Stasis dermatitis, or venous stasis uclers, is a condition characterised by skin irritation and/or rash. The condition is caused by fluid building up below the skin. This fluid causes the skin to swell, prompting stasis dermatisis. The condition can be treated by non-surgical or surgical methods, depending on the patient and the severity of the condition.
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The stasis dermatitis itself is caused by the effect of excess fluid which builds up under the skin. This underlying build-up of fluid can have many causes. The underlying causes of stasis dermatitis include poor circulation, varicose veins, ulcers and congestive heart failure. Treatment for stasis dermatitis will correct the effects of the fluid on the skin, but the underlying problems and causes of stasis dermatitis should be resolved and/or treated if possible in order to achieve long-term relief from stasis dermatitis.
Identifying stasis dermatitis is the first step in the treatment process. Symptoms include swelling in the ankles or legs, skin legions, thick skin, open sores on the skin, itchy skin, irritated skin and/or dark red blotches on skin. While these are symptoms of stasis dermatitis, some of these symptoms can also be symptoms of other skin conditions, including eczema. A proper diagnosis from a doctor is necessary to ensure that the skin irritation is caused by stasis dermatitis and to develop an appropriate treatment plan.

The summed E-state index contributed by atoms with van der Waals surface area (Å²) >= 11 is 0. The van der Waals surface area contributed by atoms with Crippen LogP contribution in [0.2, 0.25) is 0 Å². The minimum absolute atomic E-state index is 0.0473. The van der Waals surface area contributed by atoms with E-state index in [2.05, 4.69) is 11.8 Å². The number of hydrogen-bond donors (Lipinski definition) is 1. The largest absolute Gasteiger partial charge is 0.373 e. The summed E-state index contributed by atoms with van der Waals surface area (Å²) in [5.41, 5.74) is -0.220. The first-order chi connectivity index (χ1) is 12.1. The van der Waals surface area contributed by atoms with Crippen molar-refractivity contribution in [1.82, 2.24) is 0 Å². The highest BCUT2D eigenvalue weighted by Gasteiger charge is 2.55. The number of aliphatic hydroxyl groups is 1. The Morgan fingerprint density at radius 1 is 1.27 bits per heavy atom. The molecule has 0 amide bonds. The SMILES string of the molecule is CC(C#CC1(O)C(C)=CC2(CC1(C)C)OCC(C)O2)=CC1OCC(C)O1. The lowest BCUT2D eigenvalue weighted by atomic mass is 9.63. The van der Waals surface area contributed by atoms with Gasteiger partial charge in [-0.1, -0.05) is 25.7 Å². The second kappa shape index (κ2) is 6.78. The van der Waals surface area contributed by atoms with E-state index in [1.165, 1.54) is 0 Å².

Before doctors can identify a proper course of treatment, stasis dermatitis must be conclusively diagnosed. Doctors can typically diagnose the condition based on the visual appearance of the skin, but might also order a blood test to measure blood flow to the ankles or legs where the stasis dermatitis is present.
Treatment typically involves two separate factors: treating the underlying condition which is causing the stasis dermatitis, and managing the symptoms associated with stasis dermatitis. Depending on the underlying condition, surgery may be required, (to remove varicose veins) medication may be prescribed, (to manage heart disease) or other steps may be taken. Physicians may also prescribe diuretics to help remove excess fluid from the body, including the sites of the stasis dermatitis.
In order to help resolve the swelling that causes stasis dermatitis, steps may be taken to improve circulation to the area. This may involve keeping the legs elevated, doing mild activity or wearing elastic stockings. Finally, the actual stasis dermatitis--the skin condition--must be treated. This usually involves applying a topical antibiotic cream or a dressing, and making sure that the infected area is kept clean and monitored for signs of infection.
Generally, stasis dermatitis is thought to be a chronic condition. Unless the underlying cause of the swelling is cured, the stasis dermatitis will be managed with treatment but never fully resolved.
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